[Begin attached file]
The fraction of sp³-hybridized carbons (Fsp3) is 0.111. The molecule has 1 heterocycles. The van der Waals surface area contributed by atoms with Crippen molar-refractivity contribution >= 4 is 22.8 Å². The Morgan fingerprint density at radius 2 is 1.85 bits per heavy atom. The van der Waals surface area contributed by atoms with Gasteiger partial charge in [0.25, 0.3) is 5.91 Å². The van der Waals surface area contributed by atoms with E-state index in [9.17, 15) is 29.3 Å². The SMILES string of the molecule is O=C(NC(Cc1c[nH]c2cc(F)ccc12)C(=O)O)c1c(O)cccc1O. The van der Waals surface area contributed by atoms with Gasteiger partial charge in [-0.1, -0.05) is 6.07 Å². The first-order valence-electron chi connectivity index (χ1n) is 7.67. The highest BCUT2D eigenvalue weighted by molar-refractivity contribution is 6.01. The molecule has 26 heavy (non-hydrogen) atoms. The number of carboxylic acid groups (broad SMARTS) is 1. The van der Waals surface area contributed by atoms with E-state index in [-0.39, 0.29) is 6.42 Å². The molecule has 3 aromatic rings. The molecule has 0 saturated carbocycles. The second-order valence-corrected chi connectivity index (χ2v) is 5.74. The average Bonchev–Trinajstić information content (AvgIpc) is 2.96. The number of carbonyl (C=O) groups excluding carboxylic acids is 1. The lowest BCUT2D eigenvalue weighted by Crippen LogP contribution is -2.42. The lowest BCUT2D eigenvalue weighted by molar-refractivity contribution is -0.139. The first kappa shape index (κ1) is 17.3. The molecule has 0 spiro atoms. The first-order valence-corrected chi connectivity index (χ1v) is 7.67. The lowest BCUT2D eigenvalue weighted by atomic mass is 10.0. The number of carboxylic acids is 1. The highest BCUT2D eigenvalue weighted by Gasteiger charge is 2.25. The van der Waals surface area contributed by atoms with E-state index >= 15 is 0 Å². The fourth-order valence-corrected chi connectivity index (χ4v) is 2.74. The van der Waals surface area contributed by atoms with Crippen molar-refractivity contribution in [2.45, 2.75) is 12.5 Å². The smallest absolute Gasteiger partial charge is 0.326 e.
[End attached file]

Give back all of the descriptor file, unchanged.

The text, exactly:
The fraction of sp³-hybridized carbons (Fsp3) is 0.111. The molecule has 1 heterocycles. The van der Waals surface area contributed by atoms with Crippen molar-refractivity contribution >= 4 is 22.8 Å². The Morgan fingerprint density at radius 2 is 1.85 bits per heavy atom. The van der Waals surface area contributed by atoms with Gasteiger partial charge in [0.25, 0.3) is 5.91 Å². The van der Waals surface area contributed by atoms with E-state index in [9.17, 15) is 29.3 Å². The SMILES string of the molecule is O=C(NC(Cc1c[nH]c2cc(F)ccc12)C(=O)O)c1c(O)cccc1O. The van der Waals surface area contributed by atoms with Gasteiger partial charge in [-0.1, -0.05) is 6.07 Å². The first-order valence-electron chi connectivity index (χ1n) is 7.67. The highest BCUT2D eigenvalue weighted by molar-refractivity contribution is 6.01. The molecule has 26 heavy (non-hydrogen) atoms. The number of carboxylic acid groups (broad SMARTS) is 1. The van der Waals surface area contributed by atoms with E-state index in [-0.39, 0.29) is 6.42 Å². The molecule has 3 aromatic rings. The molecule has 0 saturated carbocycles. The second-order valence-corrected chi connectivity index (χ2v) is 5.74. The average Bonchev–Trinajstić information content (AvgIpc) is 2.96. The number of carbonyl (C=O) groups excluding carboxylic acids is 1. The lowest BCUT2D eigenvalue weighted by Crippen LogP contribution is -2.42. The lowest BCUT2D eigenvalue weighted by molar-refractivity contribution is -0.139. The first kappa shape index (κ1) is 17.3. The molecule has 0 spiro atoms. The first-order valence-corrected chi connectivity index (χ1v) is 7.67. The lowest BCUT2D eigenvalue weighted by atomic mass is 10.0. The number of carboxylic acids is 1. The highest BCUT2D eigenvalue weighted by Gasteiger charge is 2.25. The van der Waals surface area contributed by atoms with E-state index >= 15 is 0 Å². The fourth-order valence-corrected chi connectivity index (χ4v) is 2.74. The van der Waals surface area contributed by atoms with Crippen molar-refractivity contribution in [2.45, 2.75) is 12.5 Å². The smallest absolute Gasteiger partial charge is 0.326 e.